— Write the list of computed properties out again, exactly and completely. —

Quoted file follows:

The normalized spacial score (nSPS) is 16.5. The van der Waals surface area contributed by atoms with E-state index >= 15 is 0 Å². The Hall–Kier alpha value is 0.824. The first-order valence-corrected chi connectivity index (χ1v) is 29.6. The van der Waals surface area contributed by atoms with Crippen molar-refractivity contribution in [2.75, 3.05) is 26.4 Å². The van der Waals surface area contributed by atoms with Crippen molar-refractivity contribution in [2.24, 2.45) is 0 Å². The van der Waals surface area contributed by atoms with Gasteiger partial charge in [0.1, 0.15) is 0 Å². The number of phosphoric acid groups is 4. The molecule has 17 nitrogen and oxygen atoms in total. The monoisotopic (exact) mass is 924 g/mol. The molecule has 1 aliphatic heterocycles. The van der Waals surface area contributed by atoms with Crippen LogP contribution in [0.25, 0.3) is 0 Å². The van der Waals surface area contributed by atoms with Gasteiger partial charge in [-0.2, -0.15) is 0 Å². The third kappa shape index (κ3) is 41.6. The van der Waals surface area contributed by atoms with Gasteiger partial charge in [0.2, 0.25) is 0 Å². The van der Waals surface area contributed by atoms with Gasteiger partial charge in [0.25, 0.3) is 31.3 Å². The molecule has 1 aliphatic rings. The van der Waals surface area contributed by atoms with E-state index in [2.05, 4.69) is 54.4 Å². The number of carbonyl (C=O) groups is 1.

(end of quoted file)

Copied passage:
The normalized spacial score (nSPS) is 16.5. The van der Waals surface area contributed by atoms with E-state index >= 15 is 0 Å². The Hall–Kier alpha value is 0.824. The first-order valence-corrected chi connectivity index (χ1v) is 29.6. The van der Waals surface area contributed by atoms with Crippen molar-refractivity contribution in [2.75, 3.05) is 26.4 Å². The van der Waals surface area contributed by atoms with Crippen molar-refractivity contribution in [2.24, 2.45) is 0 Å². The van der Waals surface area contributed by atoms with Gasteiger partial charge in [0.1, 0.15) is 0 Å². The number of phosphoric acid groups is 4. The molecule has 17 nitrogen and oxygen atoms in total. The monoisotopic (exact) mass is 924 g/mol. The molecule has 1 aliphatic heterocycles. The van der Waals surface area contributed by atoms with Crippen LogP contribution in [0.25, 0.3) is 0 Å². The van der Waals surface area contributed by atoms with Gasteiger partial charge in [-0.2, -0.15) is 0 Å². The third kappa shape index (κ3) is 41.6. The van der Waals surface area contributed by atoms with Gasteiger partial charge in [0.2, 0.25) is 0 Å². The van der Waals surface area contributed by atoms with Gasteiger partial charge in [0.25, 0.3) is 31.3 Å². The molecule has 1 aliphatic rings. The van der Waals surface area contributed by atoms with E-state index in [2.05, 4.69) is 54.4 Å². The number of carbonyl (C=O) groups is 1.